Battle of Agincourt

1415 English victory in the Hundred Years' War

The Battle of Agincourt (French: Azincourt) was an English victory in the Hundred Years' War. It took place on 25 October 1415 (Saint Crispin's Day) near Azincourt, in northern France. The unexpected English victory against the numerically superior French army boosted English morale and prestige, crippled France, and started a new period of English dominance in the war that would last for 14 years until England was defeated by France in 1429 at the Siege of Orléans.

Historical edit

Primary edit

  • May it please you, my Liege, there are enough to be kill'd, enough to be taken Priseners, and enough to run away.
    • Capt. David Gam, who attended King Henry with a party of Welshmen, having been sent to review the strength of the French, made this report to the King.
    • Quoted in Thomas Goodwin, The History of the Reign of Henry the Fifth (1704), p. 81

Secondary edit

  • HENRY V was a most Heroick Prince; and his single Victory at Agencourt might have afforded Matter for more Volumes than (as far as I can yet learn) have been written on his whole Reign.

Literary edit

  • Chorus:
    ... the very casques
    That did affright the air at Agincourt.
  • King Henry:
    This day is called the feast of Crispian:
    He that outlives this day, and comes safe home,
    Will stand a tip-toe when the day is named,
    And rouse him at the name of Crispian.
    He that shall live this day, and see old age,
    Will yearly on the vigil feast his neighbours,
    And say 'To-morrow is Saint Crispian:'
    Then will he strip hissleeve and show his scars.
    And say 'These wounds I had on Crispin's day.'
    Old men forget: yet all shall be forgot,
    But he'll remember with advantages
    What feats he did that day: then shall our names.
    Familiar in his mouth as household words
    Harry the king, Bedford and Exeter,
    Warwick and Talbot, Salisbury and Gloucester,
    Be in their flowing cups freshly remember'd.
  • Montjoy:
    I come to thee for charitable licence,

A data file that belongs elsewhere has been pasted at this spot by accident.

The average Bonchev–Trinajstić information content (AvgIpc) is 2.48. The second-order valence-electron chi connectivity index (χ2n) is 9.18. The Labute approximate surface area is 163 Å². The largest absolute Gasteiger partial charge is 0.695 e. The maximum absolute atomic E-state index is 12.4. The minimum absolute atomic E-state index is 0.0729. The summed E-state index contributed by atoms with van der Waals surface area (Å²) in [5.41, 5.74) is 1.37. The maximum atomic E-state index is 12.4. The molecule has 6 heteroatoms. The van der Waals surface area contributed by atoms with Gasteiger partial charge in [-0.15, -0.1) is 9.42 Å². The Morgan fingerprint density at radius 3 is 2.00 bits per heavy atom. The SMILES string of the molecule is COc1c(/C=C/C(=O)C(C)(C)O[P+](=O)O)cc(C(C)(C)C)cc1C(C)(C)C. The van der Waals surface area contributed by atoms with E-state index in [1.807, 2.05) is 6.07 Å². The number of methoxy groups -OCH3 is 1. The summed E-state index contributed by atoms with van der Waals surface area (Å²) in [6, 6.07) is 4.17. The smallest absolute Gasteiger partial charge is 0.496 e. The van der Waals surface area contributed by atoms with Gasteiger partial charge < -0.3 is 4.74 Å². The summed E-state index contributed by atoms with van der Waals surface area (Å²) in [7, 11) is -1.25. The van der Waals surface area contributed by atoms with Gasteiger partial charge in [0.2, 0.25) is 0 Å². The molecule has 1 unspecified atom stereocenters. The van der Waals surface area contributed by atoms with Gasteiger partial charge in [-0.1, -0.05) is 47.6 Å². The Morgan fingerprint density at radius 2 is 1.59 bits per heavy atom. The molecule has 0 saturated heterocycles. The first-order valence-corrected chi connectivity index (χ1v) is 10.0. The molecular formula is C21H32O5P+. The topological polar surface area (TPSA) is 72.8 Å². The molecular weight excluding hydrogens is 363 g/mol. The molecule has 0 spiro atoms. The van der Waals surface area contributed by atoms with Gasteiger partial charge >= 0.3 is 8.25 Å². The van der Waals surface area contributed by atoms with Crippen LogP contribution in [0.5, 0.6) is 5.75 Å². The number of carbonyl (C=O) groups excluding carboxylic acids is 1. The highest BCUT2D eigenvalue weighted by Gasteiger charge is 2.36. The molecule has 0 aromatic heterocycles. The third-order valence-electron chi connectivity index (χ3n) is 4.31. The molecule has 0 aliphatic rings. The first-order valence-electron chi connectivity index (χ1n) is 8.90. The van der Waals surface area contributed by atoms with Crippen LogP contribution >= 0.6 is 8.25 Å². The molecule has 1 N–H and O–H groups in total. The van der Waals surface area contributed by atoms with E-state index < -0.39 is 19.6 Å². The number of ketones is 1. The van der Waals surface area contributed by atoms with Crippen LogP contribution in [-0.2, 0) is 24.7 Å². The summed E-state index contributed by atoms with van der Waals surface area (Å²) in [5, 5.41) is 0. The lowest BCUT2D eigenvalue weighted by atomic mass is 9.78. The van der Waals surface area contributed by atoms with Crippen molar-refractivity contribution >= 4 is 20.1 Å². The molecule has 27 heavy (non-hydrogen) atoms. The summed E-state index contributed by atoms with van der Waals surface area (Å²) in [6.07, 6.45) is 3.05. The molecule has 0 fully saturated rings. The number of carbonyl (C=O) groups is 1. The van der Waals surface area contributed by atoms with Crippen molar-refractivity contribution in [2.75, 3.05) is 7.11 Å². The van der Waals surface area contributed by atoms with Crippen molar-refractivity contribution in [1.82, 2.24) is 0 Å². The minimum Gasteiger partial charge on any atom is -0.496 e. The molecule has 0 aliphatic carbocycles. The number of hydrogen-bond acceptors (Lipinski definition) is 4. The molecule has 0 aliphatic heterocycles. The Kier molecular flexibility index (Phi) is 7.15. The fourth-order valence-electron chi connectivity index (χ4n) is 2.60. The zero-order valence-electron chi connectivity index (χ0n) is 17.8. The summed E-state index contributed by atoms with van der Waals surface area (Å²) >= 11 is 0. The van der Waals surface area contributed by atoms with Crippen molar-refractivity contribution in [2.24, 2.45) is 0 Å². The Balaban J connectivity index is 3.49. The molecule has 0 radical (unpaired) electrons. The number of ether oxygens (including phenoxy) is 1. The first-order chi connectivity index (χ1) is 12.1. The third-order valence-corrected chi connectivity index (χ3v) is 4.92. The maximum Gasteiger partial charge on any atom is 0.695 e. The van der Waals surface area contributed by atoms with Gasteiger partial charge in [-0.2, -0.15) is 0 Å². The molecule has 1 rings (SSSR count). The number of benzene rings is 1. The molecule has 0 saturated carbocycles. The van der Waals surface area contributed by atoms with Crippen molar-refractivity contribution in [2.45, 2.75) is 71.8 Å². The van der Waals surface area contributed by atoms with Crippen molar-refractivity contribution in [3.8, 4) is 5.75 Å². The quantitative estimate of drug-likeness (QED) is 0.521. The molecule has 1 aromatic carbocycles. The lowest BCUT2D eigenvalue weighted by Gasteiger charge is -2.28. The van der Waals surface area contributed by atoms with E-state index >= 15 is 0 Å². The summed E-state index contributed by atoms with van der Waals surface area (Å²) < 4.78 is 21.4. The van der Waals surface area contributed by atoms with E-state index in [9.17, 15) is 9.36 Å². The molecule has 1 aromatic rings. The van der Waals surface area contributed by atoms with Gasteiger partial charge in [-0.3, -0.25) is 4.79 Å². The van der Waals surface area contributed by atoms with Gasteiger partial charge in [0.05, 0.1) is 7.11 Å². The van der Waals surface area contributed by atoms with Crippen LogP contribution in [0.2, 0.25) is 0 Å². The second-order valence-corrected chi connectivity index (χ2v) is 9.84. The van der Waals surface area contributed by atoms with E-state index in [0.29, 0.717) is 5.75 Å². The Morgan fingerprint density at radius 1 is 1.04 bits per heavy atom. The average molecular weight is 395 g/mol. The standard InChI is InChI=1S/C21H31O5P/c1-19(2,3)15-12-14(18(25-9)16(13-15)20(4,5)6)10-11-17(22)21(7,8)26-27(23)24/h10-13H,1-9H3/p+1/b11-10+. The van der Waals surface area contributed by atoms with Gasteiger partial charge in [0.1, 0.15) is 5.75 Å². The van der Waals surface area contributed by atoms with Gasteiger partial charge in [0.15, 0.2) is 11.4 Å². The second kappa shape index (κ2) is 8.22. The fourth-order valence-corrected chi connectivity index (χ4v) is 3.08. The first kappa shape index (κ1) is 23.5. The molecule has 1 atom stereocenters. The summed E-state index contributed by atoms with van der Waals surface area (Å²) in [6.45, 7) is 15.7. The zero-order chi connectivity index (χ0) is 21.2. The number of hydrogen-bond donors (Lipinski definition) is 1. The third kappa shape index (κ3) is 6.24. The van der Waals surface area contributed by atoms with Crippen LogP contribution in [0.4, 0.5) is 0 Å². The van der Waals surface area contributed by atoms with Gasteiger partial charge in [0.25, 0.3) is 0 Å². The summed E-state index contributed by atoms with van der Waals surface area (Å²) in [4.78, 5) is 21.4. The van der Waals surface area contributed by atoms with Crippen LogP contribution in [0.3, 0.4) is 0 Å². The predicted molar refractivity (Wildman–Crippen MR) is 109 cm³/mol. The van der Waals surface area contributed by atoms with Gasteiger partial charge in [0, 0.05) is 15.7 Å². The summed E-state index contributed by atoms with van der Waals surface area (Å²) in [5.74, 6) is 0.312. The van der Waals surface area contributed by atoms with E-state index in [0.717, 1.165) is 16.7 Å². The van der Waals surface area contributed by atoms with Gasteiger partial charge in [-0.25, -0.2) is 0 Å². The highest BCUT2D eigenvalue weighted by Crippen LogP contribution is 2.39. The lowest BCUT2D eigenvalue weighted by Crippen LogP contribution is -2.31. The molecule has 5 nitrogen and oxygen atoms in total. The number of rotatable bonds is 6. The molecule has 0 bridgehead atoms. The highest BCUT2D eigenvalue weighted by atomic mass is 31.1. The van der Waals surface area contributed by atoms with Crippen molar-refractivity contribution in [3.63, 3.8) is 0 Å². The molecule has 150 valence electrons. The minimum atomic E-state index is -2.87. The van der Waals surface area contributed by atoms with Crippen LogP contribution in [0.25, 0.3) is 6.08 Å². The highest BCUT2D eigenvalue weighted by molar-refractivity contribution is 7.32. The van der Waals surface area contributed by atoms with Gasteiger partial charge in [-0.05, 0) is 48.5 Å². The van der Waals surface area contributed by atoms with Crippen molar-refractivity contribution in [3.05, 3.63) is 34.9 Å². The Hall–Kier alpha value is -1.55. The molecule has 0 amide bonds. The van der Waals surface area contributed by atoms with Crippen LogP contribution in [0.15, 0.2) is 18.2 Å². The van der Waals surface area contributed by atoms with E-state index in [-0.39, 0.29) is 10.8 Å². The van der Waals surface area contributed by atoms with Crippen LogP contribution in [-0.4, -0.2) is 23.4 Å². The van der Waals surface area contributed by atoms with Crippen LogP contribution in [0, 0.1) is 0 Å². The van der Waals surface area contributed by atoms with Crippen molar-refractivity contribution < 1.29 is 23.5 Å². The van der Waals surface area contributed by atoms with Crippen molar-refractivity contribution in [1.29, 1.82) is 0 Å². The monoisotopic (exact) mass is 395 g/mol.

That we may wander o'er this bloody field
    To look our dead, and then to bury them;
    To sort our nobles from our common men.
    For many of our princes--woe the while!—
    Lie drown'd and soak'd in mercenary blood;
    So do our vulgar drench their peasant limbs
    In blood of princes; and their wounded steeds
    Fret fetlock deep in gore and with wild rage
    Yerk out their armed heels at their dead masters,
    Killing them twice. O, give us leave, great king,
    To view the field in safety and dispose
    Of their dead bodies!
  • King Henry: What is this castle call'd that stands hard by?
    Montjoy: They call it Agincourt.
    King Henry: Then call we this the field of Agincourt,
    Fought on the day of Crispin Crispianus.
  • With Spanish yew so strong,
    Arrows a cloth-yard long
    That like to serpents stung,
      Piercing the weather;
    None from his fellow starts,
    But playing manly parts,
    And like true English hearts
      Stuck close together.
    When down their bows they threw,
    And forth their bilbos drew,
    And on the French they flew,
      Not one was tardy;
    Arms were from shoulders sent,
    Scalps to the teeth were rent,
    Down the French peasants went—
      Our men were hardy.
  • Upon Saint Crispin’s Day
    Fought was this noble fray,
    Which fame did not delay
      To England to carry.
    O when shall English men
    With such acts fill a pen?
    Or England breed again
      Such a King Harry?
  • Agincourt, Agincourt! know ye not Agincourt?
      Where the English slew and hurt
        All the French foemen?
      With our guns and bills brown,
      O, the French were beat down,
        Morris-pikes and bowmen!
    • Thomas Heywood, "Song of the English Bowmen"
    • Variants: "the" om. before "English", "their French" for "the French", "their pikes" for "our guns", "How" for "O," "Shot by our" for "Morris-pikes and"

External links edit

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